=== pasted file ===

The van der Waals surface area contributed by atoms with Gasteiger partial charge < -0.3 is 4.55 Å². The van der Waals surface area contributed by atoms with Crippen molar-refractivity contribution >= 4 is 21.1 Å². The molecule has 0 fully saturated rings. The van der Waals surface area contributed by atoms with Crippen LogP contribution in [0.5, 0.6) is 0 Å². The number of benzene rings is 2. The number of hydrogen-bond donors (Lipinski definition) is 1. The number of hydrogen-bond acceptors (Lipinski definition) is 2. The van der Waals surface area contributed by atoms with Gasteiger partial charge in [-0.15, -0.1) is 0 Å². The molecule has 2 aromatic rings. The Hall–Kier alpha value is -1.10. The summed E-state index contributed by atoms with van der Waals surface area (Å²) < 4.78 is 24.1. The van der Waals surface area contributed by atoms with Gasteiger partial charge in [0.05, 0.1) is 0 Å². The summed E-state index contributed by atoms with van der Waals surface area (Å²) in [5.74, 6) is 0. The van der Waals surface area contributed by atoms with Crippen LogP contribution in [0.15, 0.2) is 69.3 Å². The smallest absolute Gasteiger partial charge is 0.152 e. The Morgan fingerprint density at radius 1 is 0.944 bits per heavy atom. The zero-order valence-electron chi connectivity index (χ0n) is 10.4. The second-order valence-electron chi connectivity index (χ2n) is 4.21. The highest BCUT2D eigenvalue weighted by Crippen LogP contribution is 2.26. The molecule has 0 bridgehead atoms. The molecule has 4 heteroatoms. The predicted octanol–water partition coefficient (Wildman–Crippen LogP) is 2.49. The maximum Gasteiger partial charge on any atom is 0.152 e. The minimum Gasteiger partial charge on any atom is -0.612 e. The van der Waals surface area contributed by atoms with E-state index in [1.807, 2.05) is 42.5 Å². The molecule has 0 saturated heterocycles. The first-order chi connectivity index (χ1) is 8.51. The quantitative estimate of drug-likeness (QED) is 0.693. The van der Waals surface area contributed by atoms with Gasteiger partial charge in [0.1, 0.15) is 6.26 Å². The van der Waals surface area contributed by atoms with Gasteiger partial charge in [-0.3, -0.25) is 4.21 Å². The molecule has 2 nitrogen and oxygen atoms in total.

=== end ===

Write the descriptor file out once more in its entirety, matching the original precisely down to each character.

The van der Waals surface area contributed by atoms with Gasteiger partial charge < -0.3 is 4.55 Å². The van der Waals surface area contributed by atoms with Crippen molar-refractivity contribution >= 4 is 21.1 Å². The molecule has 0 fully saturated rings. The van der Waals surface area contributed by atoms with Crippen LogP contribution in [0.5, 0.6) is 0 Å². The number of benzene rings is 2. The number of hydrogen-bond donors (Lipinski definition) is 1. The number of hydrogen-bond acceptors (Lipinski definition) is 2. The van der Waals surface area contributed by atoms with Gasteiger partial charge in [-0.15, -0.1) is 0 Å². The molecule has 2 aromatic rings. The Hall–Kier alpha value is -1.10. The summed E-state index contributed by atoms with van der Waals surface area (Å²) < 4.78 is 24.1. The van der Waals surface area contributed by atoms with Gasteiger partial charge in [0.05, 0.1) is 0 Å². The summed E-state index contributed by atoms with van der Waals surface area (Å²) in [5.74, 6) is 0. The van der Waals surface area contributed by atoms with Crippen LogP contribution in [0.15, 0.2) is 69.3 Å². The smallest absolute Gasteiger partial charge is 0.152 e. The Morgan fingerprint density at radius 1 is 0.944 bits per heavy atom. The zero-order valence-electron chi connectivity index (χ0n) is 10.4. The second-order valence-electron chi connectivity index (χ2n) is 4.21. The highest BCUT2D eigenvalue weighted by Crippen LogP contribution is 2.26. The molecule has 0 bridgehead atoms. The molecule has 4 heteroatoms. The predicted octanol–water partition coefficient (Wildman–Crippen LogP) is 2.49. The maximum Gasteiger partial charge on any atom is 0.152 e. The minimum Gasteiger partial charge on any atom is -0.612 e. The van der Waals surface area contributed by atoms with E-state index in [1.807, 2.05) is 42.5 Å². The molecule has 0 saturated heterocycles. The first-order chi connectivity index (χ1) is 8.51. The quantitative estimate of drug-likeness (QED) is 0.693. The van der Waals surface area contributed by atoms with Gasteiger partial charge in [0.1, 0.15) is 6.26 Å². The van der Waals surface area contributed by atoms with Gasteiger partial charge in [-0.3, -0.25) is 4.21 Å². The molecule has 2 nitrogen and oxygen atoms in total.